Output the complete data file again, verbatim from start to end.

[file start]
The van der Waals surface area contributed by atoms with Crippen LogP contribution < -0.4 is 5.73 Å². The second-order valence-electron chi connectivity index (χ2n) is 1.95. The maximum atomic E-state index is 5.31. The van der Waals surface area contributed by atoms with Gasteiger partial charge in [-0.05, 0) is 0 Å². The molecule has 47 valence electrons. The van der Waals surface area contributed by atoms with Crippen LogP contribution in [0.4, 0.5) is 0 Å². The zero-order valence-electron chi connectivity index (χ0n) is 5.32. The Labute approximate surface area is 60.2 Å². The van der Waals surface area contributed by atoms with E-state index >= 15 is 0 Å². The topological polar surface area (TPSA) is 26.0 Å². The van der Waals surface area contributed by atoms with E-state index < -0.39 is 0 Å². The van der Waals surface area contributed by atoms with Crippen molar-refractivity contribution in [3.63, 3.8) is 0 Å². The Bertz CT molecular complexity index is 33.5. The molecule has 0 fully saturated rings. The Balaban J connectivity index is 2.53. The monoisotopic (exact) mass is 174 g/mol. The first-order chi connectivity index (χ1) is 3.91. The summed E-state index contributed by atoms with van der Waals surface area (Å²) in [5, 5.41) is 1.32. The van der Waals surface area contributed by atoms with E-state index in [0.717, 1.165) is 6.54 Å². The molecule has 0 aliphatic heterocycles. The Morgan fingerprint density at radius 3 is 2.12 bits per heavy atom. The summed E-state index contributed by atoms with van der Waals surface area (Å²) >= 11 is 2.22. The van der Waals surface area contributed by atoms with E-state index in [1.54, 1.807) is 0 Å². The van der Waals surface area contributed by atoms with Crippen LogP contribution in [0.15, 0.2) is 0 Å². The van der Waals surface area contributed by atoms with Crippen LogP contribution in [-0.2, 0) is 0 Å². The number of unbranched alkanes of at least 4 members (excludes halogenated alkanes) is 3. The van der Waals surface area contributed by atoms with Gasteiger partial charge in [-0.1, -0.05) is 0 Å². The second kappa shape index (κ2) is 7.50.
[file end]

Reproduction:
The van der Waals surface area contributed by atoms with Crippen LogP contribution < -0.4 is 5.73 Å². The second-order valence-electron chi connectivity index (χ2n) is 1.95. The maximum atomic E-state index is 5.31. The van der Waals surface area contributed by atoms with Gasteiger partial charge in [-0.05, 0) is 0 Å². The molecule has 47 valence electrons. The van der Waals surface area contributed by atoms with Crippen LogP contribution in [0.4, 0.5) is 0 Å². The zero-order valence-electron chi connectivity index (χ0n) is 5.32. The Labute approximate surface area is 60.2 Å². The van der Waals surface area contributed by atoms with E-state index >= 15 is 0 Å². The topological polar surface area (TPSA) is 26.0 Å². The van der Waals surface area contributed by atoms with E-state index < -0.39 is 0 Å². The van der Waals surface area contributed by atoms with Crippen molar-refractivity contribution in [3.63, 3.8) is 0 Å². The Bertz CT molecular complexity index is 33.5. The molecule has 0 fully saturated rings. The Balaban J connectivity index is 2.53. The monoisotopic (exact) mass is 174 g/mol. The first-order chi connectivity index (χ1) is 3.91. The summed E-state index contributed by atoms with van der Waals surface area (Å²) in [5, 5.41) is 1.32. The van der Waals surface area contributed by atoms with E-state index in [0.717, 1.165) is 6.54 Å². The molecule has 0 aliphatic heterocycles. The Morgan fingerprint density at radius 3 is 2.12 bits per heavy atom. The summed E-state index contributed by atoms with van der Waals surface area (Å²) >= 11 is 2.22. The van der Waals surface area contributed by atoms with E-state index in [1.54, 1.807) is 0 Å². The van der Waals surface area contributed by atoms with Crippen LogP contribution in [0.15, 0.2) is 0 Å². The van der Waals surface area contributed by atoms with Crippen LogP contribution in [-0.2, 0) is 0 Å². The number of unbranched alkanes of at least 4 members (excludes halogenated alkanes) is 3. The van der Waals surface area contributed by atoms with Gasteiger partial charge in [-0.1, -0.05) is 0 Å². The second kappa shape index (κ2) is 7.50.